[12] http://www.scottishparliament.tv/category.aspx?id=19&page=1&sort=date

[13] Safety evaluation and risk assessment of electronic cigarettes as tobacco cigarette substitutes: a systematic review:

Konstantinos E. Farsalinos and Riccardo Polosa

published online 13 February 2014 Therapeutic Advances in Drug Safety

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European Union regulating e-cigarettes based on ideology and theories, but not science

Guest post by Dr Farsalinos

It is unfortunate for a scientist to see how politics work and how decisions are made. For public health issues, especially for the very sensitive issue of smoking, one would expect that common sense and scientific facts would prevail. Instead, we are seeing decisions made on the basis of theoretical concerns, fear-mongering tactics and intimidation.

The pending regulation for electronic cigarettes seems to be a characteristic example of applying theory on top of real evidence. There has been an astonishing effort to mis-present science, misinform regulators and the society by distorting the results of scientific studies and eventually kill a product which will probably revolutionize tobacco harm reduction. Recently, we are overwhelmed by stories demonizing nicotine. Suddenly, after so many years of research and hard evidence coming from population studies, we are seeing the news media discussing about nicotine causing cancer and heart disease. We are seeing journalists trying to interpret cell studies, while in reality I doubt if they understand a single word of what they read. Obviously, they should not be the only ones blamed; it is scientists who give the information to the news media and they push for publicity. The result is a complete distortion of truth. It is shocking to see someone support that a cell study is good enough to discard all hard evidence from population studies showing that nicotine does not cause heart disease or cancer.

However, there are other questions raised by such tactics. First of all, why is every study on nicotine targeting e-cigarettes? Don’t NRTs also have nicotine? Why don’t we hear anyone discussing about nicotine in NRTs? Well, probably because e-cigarettes are a hot topic. However, few years ago, studies showing nicotine to be harmful were strongly opposed by scientific groups (such as Cancer Research UK), stating that: “The interpretation is highly speculative and contradicted by evidence that many millions of people have been using nicotine replacement therapy with no increased risk of oral or any other cancer. If reports like this stop people using what for many would be a life-saving medication it would be very unfortunate.” They are absolutely correct, but the same statement should be done today for e-cigarettes.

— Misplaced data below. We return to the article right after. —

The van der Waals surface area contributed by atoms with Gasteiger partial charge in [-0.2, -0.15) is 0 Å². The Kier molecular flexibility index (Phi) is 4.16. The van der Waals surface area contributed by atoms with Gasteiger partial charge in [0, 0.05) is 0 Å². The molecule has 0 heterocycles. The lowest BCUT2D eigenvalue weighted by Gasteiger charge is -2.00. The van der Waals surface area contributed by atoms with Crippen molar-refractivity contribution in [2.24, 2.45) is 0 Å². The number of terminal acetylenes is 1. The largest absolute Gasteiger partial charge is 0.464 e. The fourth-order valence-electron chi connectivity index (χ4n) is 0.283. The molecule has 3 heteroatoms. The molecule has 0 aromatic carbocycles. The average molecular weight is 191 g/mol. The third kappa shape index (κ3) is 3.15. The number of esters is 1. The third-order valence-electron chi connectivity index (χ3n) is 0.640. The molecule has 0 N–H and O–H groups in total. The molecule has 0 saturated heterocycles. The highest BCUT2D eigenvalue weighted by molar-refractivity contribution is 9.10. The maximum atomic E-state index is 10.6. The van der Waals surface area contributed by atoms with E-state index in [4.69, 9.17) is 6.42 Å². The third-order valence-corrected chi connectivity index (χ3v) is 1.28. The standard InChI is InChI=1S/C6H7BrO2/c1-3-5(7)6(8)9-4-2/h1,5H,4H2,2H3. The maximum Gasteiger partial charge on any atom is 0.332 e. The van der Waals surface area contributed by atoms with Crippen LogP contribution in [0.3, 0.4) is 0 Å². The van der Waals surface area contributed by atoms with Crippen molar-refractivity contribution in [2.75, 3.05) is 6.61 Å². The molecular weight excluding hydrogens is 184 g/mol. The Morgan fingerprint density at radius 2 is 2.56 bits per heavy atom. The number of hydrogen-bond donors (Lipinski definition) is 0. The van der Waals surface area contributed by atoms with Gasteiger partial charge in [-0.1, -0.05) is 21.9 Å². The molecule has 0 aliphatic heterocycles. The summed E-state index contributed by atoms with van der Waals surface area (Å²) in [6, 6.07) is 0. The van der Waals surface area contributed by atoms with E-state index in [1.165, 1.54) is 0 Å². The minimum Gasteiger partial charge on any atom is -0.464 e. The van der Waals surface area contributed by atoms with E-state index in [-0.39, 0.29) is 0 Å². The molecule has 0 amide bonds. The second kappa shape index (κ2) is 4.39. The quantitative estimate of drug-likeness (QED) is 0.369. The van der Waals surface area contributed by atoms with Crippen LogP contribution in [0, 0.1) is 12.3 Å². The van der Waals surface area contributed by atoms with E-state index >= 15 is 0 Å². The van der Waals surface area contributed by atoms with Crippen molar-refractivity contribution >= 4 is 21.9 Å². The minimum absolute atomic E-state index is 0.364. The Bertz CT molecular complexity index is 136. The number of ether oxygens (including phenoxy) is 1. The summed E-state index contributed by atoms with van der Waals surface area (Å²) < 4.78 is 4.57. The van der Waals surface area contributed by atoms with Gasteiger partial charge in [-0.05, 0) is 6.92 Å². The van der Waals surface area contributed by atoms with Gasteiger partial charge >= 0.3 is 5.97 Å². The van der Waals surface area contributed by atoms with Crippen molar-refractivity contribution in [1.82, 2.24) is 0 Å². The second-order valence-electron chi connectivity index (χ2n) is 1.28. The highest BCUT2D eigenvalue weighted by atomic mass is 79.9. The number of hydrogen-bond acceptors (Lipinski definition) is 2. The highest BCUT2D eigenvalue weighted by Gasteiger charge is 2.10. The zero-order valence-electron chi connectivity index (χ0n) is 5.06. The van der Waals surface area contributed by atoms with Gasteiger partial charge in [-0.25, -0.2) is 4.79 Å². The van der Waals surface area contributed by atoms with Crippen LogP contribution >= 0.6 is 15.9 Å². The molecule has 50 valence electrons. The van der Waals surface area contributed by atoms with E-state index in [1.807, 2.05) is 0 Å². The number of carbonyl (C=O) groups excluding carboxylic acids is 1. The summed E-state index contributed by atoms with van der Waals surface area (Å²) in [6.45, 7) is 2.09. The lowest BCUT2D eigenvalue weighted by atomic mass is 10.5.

All this intimidating publicity has only one result: it harms the health of smokers by discouraging them from using a less harmful alternative like e-cigarettes and it harms the health of vapers some of whom have relapsed to smoking after hearing all this misinformation.

Coming back to regulatory decisions, it is unprecedented that a product is regulated based on theoretical concerns, especially when such concerns are completely contrary to any available evidence. It is a big “victory” of the antismoking advocates (who in fact have become anti-smokers) that the agenda is not evidence but theories; theories about normalization, theories about use by youngsters, theories about health effects. Every scientific study shows the exact opposite from what they support, but none cares. Theory is more important that evidence. We have come up to a point when a professor is supporting that “We are witnessing the beginning of a new phase of the nicotine epidemic and a new route to nicotine addiction for kids” while at the same time his own study mentions that “Students who had smoked every day in the past 30 days had the highest rate of current e-cigarette use (50.8%), compared with .6% among those who not currently smoking cigarettes (p < .001).” (emphasis added).

How should this be called? Science? It is really sad that scientists are so disrespectful of smokers and their need to find a getaway from smoking. They believe they should be punished for initiating smoking and for medicine’s inability to develop an effective smoking-cessation medication. It is a dangerous path that should be condemned.